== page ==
load balancing fu for developers to avoid losing what is vital business data
I want my client IP
Now read the manuals that's the way you do it
Give the IP to the SLB
That ain't workin' that’s the way to do it
Set the gateway on the server to your SLB
(many apologies to Dire Straits)
My brother called me last week with a load balancing emergency. See, for most retailers the “big day” of the year is the Friday after Thanksgiving. In Wisconsin, particularly for retailers that focus on water sports, the “big day” of the year is Memorial Day because it’s the first long weekend of the summer. My brother was up late trying to help one of those retailers prepare for the weekend and the inevitable spike in traffic to the websites of people looking for boats and water-skis and other water-related sports “things”. They’d just installed a pair of load balancers and though they worked just fine they had a huge problem on their hands: the application wasn’t getting the client IP but instead was logging the IP address of the load balancers.
This is a common problem that crops up the first time an application is horizontally scaled out using a Load balancer. The business (sales and marketing) analysts need the IP address of the client in order to properly slice and dice data collected. The application must log the correct IP address or the data is virtually useless to the business.
There are a couple of solutions to this problem; which one you choose will depend on the human resources you have available and whether or not you can change your network architecture. The latter would be particularly challenging for applications deployed in a cloud computing environment that are taking advantage of a load balancing solution deployed as a virtual network appliance or “softADC” along with the applications, because you only have control over the configuration of your virtual images and the virtual network appliance-hosted load balancer.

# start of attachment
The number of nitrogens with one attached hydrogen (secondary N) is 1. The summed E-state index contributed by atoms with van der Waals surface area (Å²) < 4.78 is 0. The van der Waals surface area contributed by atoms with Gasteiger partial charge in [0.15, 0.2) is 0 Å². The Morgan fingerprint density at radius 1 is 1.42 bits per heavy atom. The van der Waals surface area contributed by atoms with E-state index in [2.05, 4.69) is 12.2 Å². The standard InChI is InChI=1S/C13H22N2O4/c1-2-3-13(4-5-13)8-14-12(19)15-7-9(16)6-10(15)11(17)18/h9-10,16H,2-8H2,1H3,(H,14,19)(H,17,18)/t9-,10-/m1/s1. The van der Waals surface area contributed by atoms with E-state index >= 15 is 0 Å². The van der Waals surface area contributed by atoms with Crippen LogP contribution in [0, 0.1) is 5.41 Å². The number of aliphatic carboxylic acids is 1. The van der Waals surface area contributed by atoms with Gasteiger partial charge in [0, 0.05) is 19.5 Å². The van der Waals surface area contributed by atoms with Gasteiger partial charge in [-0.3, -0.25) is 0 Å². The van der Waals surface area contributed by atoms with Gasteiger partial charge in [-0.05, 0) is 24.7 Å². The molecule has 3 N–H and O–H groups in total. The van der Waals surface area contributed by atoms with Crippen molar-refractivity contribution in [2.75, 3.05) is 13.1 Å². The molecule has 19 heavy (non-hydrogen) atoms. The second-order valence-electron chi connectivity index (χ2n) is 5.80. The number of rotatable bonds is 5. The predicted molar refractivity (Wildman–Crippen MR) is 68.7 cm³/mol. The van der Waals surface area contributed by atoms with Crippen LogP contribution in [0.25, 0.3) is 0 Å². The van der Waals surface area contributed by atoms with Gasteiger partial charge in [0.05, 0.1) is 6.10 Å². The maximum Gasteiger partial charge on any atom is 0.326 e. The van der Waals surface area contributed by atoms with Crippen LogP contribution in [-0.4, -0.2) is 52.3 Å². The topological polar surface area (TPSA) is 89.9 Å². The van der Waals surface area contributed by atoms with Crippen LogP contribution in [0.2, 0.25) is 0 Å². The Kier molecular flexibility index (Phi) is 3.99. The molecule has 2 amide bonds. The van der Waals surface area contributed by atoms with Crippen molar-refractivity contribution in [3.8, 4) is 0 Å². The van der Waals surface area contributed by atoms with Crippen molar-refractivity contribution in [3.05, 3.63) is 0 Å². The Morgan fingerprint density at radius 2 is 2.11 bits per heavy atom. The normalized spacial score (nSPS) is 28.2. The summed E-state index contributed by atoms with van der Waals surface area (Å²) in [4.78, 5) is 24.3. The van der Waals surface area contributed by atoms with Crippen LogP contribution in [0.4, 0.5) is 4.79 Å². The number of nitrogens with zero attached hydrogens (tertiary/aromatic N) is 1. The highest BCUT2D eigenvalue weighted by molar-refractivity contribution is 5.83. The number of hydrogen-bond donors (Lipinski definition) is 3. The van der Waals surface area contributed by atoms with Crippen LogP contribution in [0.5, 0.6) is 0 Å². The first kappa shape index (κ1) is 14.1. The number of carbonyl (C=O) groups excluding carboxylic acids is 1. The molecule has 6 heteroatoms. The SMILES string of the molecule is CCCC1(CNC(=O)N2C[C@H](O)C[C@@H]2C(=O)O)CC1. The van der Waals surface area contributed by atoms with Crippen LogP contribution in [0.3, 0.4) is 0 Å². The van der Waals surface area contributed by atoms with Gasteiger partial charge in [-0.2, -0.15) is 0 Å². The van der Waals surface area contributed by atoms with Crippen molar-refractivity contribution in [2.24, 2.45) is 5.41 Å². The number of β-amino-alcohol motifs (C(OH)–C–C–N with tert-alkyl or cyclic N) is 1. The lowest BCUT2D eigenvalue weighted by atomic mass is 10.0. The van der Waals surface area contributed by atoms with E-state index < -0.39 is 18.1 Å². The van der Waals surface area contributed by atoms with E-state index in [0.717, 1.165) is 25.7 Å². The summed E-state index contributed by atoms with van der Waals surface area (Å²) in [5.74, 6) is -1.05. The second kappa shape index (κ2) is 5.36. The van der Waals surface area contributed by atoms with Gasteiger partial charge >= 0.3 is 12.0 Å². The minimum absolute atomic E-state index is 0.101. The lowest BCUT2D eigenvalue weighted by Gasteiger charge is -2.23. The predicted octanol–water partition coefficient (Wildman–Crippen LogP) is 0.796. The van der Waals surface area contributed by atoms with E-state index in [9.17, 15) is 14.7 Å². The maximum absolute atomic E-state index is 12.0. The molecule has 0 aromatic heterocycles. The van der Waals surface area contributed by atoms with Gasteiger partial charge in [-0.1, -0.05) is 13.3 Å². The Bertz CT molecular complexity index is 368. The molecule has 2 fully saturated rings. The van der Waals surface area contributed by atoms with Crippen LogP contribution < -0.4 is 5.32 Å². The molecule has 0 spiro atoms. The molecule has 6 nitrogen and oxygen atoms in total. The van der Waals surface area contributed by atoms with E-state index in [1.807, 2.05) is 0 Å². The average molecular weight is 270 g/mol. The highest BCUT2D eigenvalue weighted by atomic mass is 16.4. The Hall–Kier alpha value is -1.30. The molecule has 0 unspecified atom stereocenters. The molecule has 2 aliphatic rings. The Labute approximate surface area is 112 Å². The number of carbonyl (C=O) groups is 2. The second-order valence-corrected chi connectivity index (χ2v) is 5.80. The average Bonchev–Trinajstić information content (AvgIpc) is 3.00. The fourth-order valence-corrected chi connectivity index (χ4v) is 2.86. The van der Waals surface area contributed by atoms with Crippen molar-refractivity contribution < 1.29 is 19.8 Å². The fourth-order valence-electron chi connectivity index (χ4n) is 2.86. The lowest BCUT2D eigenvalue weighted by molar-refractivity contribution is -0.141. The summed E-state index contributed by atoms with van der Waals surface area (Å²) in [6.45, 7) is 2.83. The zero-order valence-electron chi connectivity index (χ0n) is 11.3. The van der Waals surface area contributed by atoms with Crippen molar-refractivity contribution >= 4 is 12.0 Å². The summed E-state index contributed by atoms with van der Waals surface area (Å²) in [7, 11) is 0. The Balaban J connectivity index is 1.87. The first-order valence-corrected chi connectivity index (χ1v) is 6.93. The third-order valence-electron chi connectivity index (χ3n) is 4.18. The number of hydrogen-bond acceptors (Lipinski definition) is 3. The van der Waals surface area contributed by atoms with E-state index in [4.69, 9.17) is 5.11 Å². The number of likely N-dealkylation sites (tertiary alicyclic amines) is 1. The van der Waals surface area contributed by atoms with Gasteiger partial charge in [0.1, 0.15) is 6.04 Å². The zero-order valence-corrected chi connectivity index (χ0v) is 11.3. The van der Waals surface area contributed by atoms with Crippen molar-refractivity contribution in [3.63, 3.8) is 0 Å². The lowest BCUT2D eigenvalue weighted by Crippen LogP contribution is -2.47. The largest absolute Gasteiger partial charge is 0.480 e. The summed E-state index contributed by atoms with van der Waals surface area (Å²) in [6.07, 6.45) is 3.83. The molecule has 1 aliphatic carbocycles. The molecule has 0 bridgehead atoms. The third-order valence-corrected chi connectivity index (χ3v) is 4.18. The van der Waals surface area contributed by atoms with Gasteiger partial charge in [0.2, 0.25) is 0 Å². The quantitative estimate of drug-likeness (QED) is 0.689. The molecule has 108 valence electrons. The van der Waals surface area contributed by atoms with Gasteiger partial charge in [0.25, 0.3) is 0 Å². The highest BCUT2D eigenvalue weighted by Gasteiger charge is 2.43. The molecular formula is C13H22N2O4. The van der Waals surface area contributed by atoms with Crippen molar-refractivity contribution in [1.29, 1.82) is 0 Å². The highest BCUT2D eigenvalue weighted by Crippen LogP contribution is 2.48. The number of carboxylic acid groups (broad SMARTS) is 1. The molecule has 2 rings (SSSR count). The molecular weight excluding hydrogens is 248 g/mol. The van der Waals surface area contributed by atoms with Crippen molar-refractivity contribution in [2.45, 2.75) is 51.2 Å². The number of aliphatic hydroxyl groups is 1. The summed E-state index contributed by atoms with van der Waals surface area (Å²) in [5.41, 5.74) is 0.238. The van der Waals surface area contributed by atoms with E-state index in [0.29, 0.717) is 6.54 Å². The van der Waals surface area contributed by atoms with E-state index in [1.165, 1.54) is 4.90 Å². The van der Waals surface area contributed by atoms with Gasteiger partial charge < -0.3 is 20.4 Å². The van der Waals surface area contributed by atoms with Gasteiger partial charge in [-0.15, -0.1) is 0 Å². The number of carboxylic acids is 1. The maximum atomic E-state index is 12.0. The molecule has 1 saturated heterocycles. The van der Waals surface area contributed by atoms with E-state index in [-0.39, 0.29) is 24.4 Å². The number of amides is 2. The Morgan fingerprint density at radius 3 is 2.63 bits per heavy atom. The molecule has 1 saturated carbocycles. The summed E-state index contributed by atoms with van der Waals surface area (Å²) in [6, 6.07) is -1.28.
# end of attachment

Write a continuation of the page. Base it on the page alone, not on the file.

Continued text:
The problem is that often times load balancers in small-medium sized datacenters and cloud computing environments are deployed in a flat network architecture, with the load balancer essentially in a one-armed (or side-armed) configuration. This means the load balancer needs only one interface, and there’s no complex network routing necessary because the load balancer and the servers are on the same network. It’s also often used as a transparent option for a new load balancing implementation when applications are already live and in use and disrupting service is not an option.
But herein lies the source of the problem: because the load balancer and the servers are on the same network the load balancer must pretend to be the client in order to force the responses back through the load balancer (This is also true of larger and more complex configurations in which the load balancer acts as a full proxy). What happens generally is the load balancer replaces the client IP address in the network layer with its own IP address to force responses to come back to it, then rewrites the Ethernet header on the way back out. When the web server logs the transaction, the client IP address is the IP address of the load balancer, and that’s what gets written into the logs. This is also the case in larger deployments when the load balancer is a full proxy; the requests appear to come from the load balancer in order to apply the appropriate optimization and security policies on the responses, e.g. content scrubbing and TCP multiplexing. The load balancer/ADC cannot provide any kind of TCP connection optimization (such as is used to increase VM density) and application acceleration capabilities in such a mode because it never sees the responses. The result is a DSR (Direct Server Return) mode of operation, meaning that while requests traverse the load balancer, the responses don’t.
This is the situation my brother found himself in (on his birthday, no less, what a dedicated guy) when he called me. It was Friday afternoon of Memorial Day weekend and the site absolutely had to be up and logging client IP addresses accurately or the client – a retailer of water-related goods - was going to be very, very, very angry.